In 2019 they co-write (with artist Spence Messih) 'Clear Expectations: Guidelines for institutions, galleries and curators working with trans, non-binary and gender diverse artists in Australia', which has been widely received as a best practice document in Australia and internationally.
Barry is a graduate of the Masters of Contemporary Art at the VCA where they are currently a sessional lecturer in the Sculpture and Spatial Practice and Honours programs.

Dan Arps’ installations, sculptures, and paintings fuse architecture, public space, and nomadic structures to expand and reflect upon modernist traditions of abstraction, alienation, and the everyday. His work explores and responds to the environment of contemporary suburban Auckland.

Arps gained a Bachelor of Fine Arts (Sculpture) from the School of Fine Arts, University of Canterbury, Christchurch in 2000. He received a Master of Fine Arts from Elam School of Fine Arts, Auckland in 2006 followed by a Doctor of Fine Arts in 2014. In 2010 he was awarded Aotearoa New Zealand’s premier contemporary art award, the Walter’s Prize, for his exhibition Explaining Things by international judge Vicente Todolí. Arps has exhibited extensively in Aotearoa New Zealand and Australia, as well as taking part in multiple international projects. His work was included in Abject Failures, Hastings City Art Gallery (2018); Space Suit, Dunedin Public Art Gallery (2018); Necessary Distraction: A painting show, Auckland Art Gallery Toi o Tāmaki (2015);  Local Knowledge, the Dowse Art Museum, Lower Hutt (2011) and the Sao Paolo Biennale (2004).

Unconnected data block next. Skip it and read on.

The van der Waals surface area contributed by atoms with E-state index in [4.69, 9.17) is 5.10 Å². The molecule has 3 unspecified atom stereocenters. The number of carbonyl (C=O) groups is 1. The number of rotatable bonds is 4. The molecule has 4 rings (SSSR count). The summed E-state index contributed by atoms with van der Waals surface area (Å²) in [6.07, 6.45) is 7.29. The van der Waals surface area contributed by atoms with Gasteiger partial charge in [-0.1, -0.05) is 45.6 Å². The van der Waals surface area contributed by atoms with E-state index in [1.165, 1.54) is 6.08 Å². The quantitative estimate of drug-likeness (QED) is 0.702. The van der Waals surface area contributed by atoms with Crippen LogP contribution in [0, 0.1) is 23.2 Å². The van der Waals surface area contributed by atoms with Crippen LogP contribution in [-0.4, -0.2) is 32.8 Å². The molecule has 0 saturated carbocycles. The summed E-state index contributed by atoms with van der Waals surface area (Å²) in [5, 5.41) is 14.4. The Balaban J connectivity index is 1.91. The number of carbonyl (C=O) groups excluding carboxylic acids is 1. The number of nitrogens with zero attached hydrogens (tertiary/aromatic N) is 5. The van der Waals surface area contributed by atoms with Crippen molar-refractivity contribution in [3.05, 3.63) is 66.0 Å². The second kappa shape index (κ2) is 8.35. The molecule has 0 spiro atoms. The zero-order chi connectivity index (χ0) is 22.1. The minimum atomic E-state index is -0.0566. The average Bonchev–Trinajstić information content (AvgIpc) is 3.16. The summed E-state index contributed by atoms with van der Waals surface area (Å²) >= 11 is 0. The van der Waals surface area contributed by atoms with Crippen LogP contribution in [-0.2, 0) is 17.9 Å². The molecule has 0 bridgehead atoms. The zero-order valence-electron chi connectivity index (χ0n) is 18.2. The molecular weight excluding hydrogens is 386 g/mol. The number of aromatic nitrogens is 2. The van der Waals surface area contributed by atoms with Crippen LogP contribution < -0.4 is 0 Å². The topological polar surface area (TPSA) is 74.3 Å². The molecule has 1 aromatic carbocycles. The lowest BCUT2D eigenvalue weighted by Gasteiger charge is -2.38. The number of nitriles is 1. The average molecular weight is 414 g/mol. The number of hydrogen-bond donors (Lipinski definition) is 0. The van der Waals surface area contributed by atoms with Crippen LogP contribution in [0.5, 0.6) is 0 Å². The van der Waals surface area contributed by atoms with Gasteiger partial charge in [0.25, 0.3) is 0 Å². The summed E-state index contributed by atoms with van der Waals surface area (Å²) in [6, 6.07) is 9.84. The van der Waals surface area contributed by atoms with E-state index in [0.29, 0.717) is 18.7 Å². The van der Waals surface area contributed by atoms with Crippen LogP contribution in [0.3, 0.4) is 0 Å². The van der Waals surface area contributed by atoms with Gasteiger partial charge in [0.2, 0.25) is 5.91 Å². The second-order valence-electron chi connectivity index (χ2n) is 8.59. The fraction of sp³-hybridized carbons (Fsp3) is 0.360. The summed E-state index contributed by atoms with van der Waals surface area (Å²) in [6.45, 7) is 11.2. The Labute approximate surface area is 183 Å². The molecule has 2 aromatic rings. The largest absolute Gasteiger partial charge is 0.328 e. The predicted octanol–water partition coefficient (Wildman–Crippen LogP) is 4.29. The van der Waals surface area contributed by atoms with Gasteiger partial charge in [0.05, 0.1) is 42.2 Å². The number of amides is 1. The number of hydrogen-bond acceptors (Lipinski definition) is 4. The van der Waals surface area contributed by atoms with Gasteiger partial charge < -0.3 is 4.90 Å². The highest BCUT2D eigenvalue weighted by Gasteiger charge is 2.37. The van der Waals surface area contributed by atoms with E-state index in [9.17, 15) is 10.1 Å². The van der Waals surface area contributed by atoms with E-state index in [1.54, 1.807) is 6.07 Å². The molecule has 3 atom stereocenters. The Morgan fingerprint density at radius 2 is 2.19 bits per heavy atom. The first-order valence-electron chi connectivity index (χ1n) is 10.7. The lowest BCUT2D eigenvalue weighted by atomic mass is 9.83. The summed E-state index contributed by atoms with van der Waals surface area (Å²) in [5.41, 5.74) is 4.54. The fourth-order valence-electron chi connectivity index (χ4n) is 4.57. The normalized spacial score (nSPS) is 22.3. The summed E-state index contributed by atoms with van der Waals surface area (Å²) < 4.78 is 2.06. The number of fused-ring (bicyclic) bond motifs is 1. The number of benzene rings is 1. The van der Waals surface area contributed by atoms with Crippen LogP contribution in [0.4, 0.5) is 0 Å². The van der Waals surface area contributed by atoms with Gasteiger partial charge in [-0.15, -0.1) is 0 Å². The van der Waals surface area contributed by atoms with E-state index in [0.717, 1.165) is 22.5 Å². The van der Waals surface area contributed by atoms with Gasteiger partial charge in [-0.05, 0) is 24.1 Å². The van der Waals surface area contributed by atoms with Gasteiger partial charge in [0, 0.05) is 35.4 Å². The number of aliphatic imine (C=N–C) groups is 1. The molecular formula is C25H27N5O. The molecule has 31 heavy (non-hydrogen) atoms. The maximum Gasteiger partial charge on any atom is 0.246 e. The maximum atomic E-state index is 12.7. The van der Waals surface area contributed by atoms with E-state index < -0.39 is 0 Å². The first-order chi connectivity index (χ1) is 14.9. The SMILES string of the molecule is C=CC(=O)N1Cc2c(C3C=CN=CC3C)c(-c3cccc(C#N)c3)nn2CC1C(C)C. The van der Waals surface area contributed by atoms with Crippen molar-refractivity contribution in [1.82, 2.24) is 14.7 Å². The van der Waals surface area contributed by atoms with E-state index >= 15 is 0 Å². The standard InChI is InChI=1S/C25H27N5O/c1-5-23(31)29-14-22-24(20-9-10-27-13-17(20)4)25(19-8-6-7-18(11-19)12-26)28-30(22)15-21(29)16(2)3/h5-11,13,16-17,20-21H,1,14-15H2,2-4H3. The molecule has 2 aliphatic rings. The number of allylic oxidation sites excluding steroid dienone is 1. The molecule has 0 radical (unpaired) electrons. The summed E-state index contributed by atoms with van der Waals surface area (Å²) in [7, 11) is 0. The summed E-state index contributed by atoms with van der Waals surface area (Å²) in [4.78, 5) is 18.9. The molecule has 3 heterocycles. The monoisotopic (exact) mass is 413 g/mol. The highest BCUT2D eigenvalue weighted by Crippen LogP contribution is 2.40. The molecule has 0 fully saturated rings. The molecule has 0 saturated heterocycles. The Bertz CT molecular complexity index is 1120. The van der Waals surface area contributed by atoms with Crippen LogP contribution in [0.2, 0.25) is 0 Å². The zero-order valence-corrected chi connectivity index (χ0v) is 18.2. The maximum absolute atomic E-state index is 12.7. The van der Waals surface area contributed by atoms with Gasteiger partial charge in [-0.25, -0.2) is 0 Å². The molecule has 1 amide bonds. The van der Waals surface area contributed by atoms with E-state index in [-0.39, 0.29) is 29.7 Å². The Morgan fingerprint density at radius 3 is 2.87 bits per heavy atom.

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Jason Phu’s multi-disciplinary practice brings together a wide range of, sometimes contradictory, references from traditional ink paintings and calligraphy to mass-produced objects, everyday vernacular to official records, personal narratives to historical events. Working across drawing, installation, painting and performance, the artist frequently uses humour as a device to explore experiences of cultural dislocation.

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Previous Art Forums

Previous Art Forums can be viewed in the below playlist, dating back to 26 March 2020.

Supported by

Holding Redlich - Firm | Best Lawyers

The Victorian College of the Arts is grateful to Holding Redlich for its generous support of Art Forum.

Melbourne Reconciliation Network

Art Forum Semester Two is co-presented with the Melbourne Reconciliation Network.